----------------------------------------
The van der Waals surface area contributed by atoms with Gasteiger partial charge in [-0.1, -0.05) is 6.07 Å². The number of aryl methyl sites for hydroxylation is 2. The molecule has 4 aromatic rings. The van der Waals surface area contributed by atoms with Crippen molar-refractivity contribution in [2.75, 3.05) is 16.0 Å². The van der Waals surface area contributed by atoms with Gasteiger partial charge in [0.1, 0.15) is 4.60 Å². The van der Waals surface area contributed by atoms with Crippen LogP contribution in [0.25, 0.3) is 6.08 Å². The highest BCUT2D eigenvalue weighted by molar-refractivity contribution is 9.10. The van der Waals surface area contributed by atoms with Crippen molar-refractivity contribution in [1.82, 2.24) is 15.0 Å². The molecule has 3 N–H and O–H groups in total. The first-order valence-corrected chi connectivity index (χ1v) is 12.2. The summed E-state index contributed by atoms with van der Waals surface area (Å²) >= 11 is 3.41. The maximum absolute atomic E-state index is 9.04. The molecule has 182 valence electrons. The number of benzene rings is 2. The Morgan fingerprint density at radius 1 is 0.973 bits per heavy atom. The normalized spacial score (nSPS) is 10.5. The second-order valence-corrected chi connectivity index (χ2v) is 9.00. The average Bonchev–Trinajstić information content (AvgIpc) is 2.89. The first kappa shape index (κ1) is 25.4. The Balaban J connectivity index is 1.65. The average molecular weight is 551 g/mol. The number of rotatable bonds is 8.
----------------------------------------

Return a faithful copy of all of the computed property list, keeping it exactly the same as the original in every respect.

The van der Waals surface area contributed by atoms with Gasteiger partial charge in [-0.1, -0.05) is 6.07 Å². The number of aryl methyl sites for hydroxylation is 2. The molecule has 4 aromatic rings. The van der Waals surface area contributed by atoms with Crippen molar-refractivity contribution in [2.75, 3.05) is 16.0 Å². The van der Waals surface area contributed by atoms with Gasteiger partial charge in [0.1, 0.15) is 4.60 Å². The van der Waals surface area contributed by atoms with Crippen LogP contribution in [0.25, 0.3) is 6.08 Å². The highest BCUT2D eigenvalue weighted by molar-refractivity contribution is 9.10. The van der Waals surface area contributed by atoms with Crippen molar-refractivity contribution in [1.82, 2.24) is 15.0 Å². The molecule has 3 N–H and O–H groups in total. The first-order valence-corrected chi connectivity index (χ1v) is 12.2. The summed E-state index contributed by atoms with van der Waals surface area (Å²) >= 11 is 3.41. The maximum absolute atomic E-state index is 9.04. The molecule has 182 valence electrons. The number of benzene rings is 2. The Morgan fingerprint density at radius 1 is 0.973 bits per heavy atom. The normalized spacial score (nSPS) is 10.5. The second-order valence-corrected chi connectivity index (χ2v) is 9.00. The average Bonchev–Trinajstić information content (AvgIpc) is 2.89. The first kappa shape index (κ1) is 25.4. The Balaban J connectivity index is 1.65. The average molecular weight is 551 g/mol. The number of rotatable bonds is 8.